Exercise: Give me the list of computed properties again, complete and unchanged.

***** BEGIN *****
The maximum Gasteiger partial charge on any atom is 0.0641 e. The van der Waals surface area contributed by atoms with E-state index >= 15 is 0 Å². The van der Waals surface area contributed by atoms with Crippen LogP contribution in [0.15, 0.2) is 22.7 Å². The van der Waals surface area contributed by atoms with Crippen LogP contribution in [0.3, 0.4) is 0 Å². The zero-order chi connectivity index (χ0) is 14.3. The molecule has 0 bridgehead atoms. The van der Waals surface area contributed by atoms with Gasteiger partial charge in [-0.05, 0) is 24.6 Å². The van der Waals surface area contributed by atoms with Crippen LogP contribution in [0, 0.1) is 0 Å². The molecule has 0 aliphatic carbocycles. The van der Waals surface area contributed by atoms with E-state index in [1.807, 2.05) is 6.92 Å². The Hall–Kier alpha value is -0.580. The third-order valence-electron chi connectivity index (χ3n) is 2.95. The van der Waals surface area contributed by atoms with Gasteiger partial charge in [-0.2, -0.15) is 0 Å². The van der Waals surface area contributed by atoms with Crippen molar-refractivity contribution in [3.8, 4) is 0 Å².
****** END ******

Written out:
The maximum Gasteiger partial charge on any atom is 0.0641 e. The van der Waals surface area contributed by atoms with E-state index >= 15 is 0 Å². The van der Waals surface area contributed by atoms with Crippen LogP contribution in [0.15, 0.2) is 22.7 Å². The van der Waals surface area contributed by atoms with Crippen LogP contribution in [0.3, 0.4) is 0 Å². The zero-order chi connectivity index (χ0) is 14.3. The molecule has 0 bridgehead atoms. The van der Waals surface area contributed by atoms with Gasteiger partial charge in [-0.05, 0) is 24.6 Å². The van der Waals surface area contributed by atoms with Crippen LogP contribution in [0, 0.1) is 0 Å². The molecule has 0 aliphatic carbocycles. The van der Waals surface area contributed by atoms with E-state index in [1.807, 2.05) is 6.92 Å². The Hall–Kier alpha value is -0.580. The third-order valence-electron chi connectivity index (χ3n) is 2.95. The van der Waals surface area contributed by atoms with Gasteiger partial charge in [-0.2, -0.15) is 0 Å². The van der Waals surface area contributed by atoms with Crippen molar-refractivity contribution in [3.8, 4) is 0 Å².